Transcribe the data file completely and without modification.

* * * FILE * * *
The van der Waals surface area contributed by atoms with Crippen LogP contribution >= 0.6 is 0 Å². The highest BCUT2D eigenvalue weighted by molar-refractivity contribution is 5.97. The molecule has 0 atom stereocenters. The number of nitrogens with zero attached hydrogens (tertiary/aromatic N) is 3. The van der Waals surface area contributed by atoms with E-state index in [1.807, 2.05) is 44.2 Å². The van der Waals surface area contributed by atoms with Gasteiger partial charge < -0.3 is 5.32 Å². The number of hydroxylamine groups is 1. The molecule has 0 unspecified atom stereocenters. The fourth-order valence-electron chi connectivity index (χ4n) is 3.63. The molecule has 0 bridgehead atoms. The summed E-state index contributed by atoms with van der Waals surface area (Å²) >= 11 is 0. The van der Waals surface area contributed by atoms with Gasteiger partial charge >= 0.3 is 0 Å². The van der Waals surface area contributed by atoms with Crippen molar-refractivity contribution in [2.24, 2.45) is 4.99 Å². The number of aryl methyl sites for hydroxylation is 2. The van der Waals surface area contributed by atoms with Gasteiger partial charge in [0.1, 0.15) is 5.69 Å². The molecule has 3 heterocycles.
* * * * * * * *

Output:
The van der Waals surface area contributed by atoms with Crippen LogP contribution >= 0.6 is 0 Å². The highest BCUT2D eigenvalue weighted by molar-refractivity contribution is 5.97. The molecule has 0 atom stereocenters. The number of nitrogens with zero attached hydrogens (tertiary/aromatic N) is 3. The van der Waals surface area contributed by atoms with E-state index in [1.807, 2.05) is 44.2 Å². The van der Waals surface area contributed by atoms with Gasteiger partial charge < -0.3 is 5.32 Å². The number of hydroxylamine groups is 1. The molecule has 0 unspecified atom stereocenters. The fourth-order valence-electron chi connectivity index (χ4n) is 3.63. The molecule has 0 bridgehead atoms. The summed E-state index contributed by atoms with van der Waals surface area (Å²) >= 11 is 0. The van der Waals surface area contributed by atoms with Gasteiger partial charge >= 0.3 is 0 Å². The van der Waals surface area contributed by atoms with Crippen molar-refractivity contribution in [2.24, 2.45) is 4.99 Å². The number of aryl methyl sites for hydroxylation is 2. The van der Waals surface area contributed by atoms with Gasteiger partial charge in [0.1, 0.15) is 5.69 Å². The molecule has 3 heterocycles.